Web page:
"* * * At this time, I did not know the source of the trouble. I wished to retain my commission and I did not want to be returned to the United States as a casualty. The normal, daily events of the service in which I participated, notably the Myitkyina campaign with the Marauders, were such as to minimize minor troubles like double vision and tremors. At times, we all had tremors. In the light of my later experience, however, I feel that the excessive humidity of the jungle climate may have helped to hold my infirmities in restraint for a time."

Immediately upon his return to the United States in February 1945, plaintiff had a violent attack of hand tremors. Upon his release to inactive duty the following December 1945, plaintiff described his symptoms to the medical officers, but no diagnosis was reached and plaintiff was released, not by reason of physical disability.

After plaintiff's release from active duty he was employed by the Chevrolet Division of General Motors where in 1946 he suffered an attack of double vision and blurring of vision which was more intense and prolonged than any previous attack. The Company doctor referred plaintiff to a Veterans' Administration eye specialist and, after extensive examination, plaintiff was told that his vision was 20/200 and was incorrectible with glasses. Later, this attack subsided and plaintiff's vision returned to normal. He was recalled to active duty on October 15, 1946, and was accepted for extended active duty.

During plaintiff's second tour of active duty he began experiencing further symptoms consisting of periods of becoming emotionally upset over minor matters which theretofore had never upset him, periods of lack of control of elimination of kidneys and bowels, periods of pronounced sexual impotency. Although plaintiff sought the advice of civilian and military doctors, no diagnosis was reached and, on April 27, 1948, plaintiff was again released to inactive duty, not by reason of physical disability. Shortly thereafter, plaintiff began to experience numbness in his legs after exercise, and soon he lost all feeling in his legs from the hips down. Plaintiff's double vision then became permanent, and by 1953 plaintiff was no longer able to work. By that time plaintiff could walk only with his feet wide apart and with a bad stagger. It was impossible for him to walk on an uneven surface. He had lost all depth perception and could not focus his eyes even for the brief period required to insert a key in a lock.

In June 1953, a private specialist in neurology made an examination of plaintiff and diagnosed plaintiff's disease as multiple sclerosis. On October 14, 1953, the Veterans' Administration rated plaintiff 100 percent disabled by reason of multiple sclerosis.

On May 28, 1954, plaintiff filed his original petition in this court indicating in paragraph VII thereof that he intended to present an application to the Army Board for Correction of Military Records for correction of his record in accordance with the facts and circumstances set forth in the petition. Following favorable action by the Correction *320 Board and its later reversal by the Secretary of the Army, plaintiff, by leave of court, amended his petition on September 8, 1955.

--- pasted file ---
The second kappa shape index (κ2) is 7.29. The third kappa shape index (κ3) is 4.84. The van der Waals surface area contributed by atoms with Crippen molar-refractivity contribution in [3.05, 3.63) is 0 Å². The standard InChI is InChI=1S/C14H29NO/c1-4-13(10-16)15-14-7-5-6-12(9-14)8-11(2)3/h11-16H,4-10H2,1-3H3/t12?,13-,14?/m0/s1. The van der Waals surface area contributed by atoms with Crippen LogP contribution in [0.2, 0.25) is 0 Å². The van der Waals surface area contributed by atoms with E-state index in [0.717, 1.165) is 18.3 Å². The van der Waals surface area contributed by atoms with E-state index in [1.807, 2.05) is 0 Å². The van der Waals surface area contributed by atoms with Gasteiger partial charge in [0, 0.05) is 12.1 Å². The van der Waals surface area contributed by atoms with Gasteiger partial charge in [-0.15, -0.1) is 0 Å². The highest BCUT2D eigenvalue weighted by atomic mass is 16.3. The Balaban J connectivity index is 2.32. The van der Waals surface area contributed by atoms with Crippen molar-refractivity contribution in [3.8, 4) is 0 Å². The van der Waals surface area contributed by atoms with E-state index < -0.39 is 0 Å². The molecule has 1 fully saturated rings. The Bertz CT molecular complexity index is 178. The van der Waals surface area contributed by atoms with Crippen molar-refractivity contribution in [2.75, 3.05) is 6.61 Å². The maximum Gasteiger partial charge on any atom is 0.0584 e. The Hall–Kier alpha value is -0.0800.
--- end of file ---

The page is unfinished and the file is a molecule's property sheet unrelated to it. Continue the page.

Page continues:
Upon the basis of plaintiff's application for correction, and the supporting documents, the Army Board for the Correction of Military Records accorded plaintiff a hearing on June 15, 1955, before five members. The evidence considered by the Board consisted of the plaintiff's application and brief, to which were attached affidavits of three Army officers, two on active duty and one retired, concerning their knowledge of plaintiff's symptoms from 1938-1942; the affidavit of a general medical practitioner who had treated plaintiff from 1947 through 1951, describing his symptoms of nervousness and generalized weakness in 1947 and 1948, and his numbness of legs and double vision in 1949; the affidavit of Dr. L. E. Daniels, specialist in neurology, who examined plaintiff in the summer of 1953 and diagnosed his disease as multiple sclerosis, which disease he characterized as a progressive and incurable disease of the central nervous system; a letter dated November 9, 1953, to plaintiff from the Veterans' Administration notifying plaintiff that an award had been made to him for 100% disability resulting from multiple sclerosis incurred in service; the affidavit dated June 22, 1954, of Dr. Paul Chodoff, specialist in neurology and psychiatry, Washington, D. C., in which he summarized the personal and medical history of plaintiff, including the final hospital summary of the neurological examination made by the Denver Veterans' Administration Hospital in August 1953, and stated that on the basis of that history he was of the opinion that plaintiff was suffering from multiple sclerosis, incurred sometime in 1938; Dr. Chodoff also stated that plaintiff's history, with the remissions and exacerbations of neurological disorder, the evidence of lesions at various locations in the central nervous system, and the tendency for the attacks to become more severely incapacitating and the recoveries less complete, was quite typical of that disease; that it conformed to sound medical practice to find that the disease is typically characterized by periods, sometimes quite prolonged, of remission after its first onset, as in the case of plaintiff; that multiple sclerosis is usually progressive and that there is no known cure for it at the present time; an affidavit dated August 4, 1954, of Dr. Hilbert S. Sabin, specialist in urology, Washington, D. C., stating that on the basis of the personal and medical history of plaintiff, he was of the opinion that plaintiff contracted multiple sclerosis in 1938; that the symptoms of the disease are more varied than those of any other single organic disease of the central nervous system; and that the disease is progressive and incurable.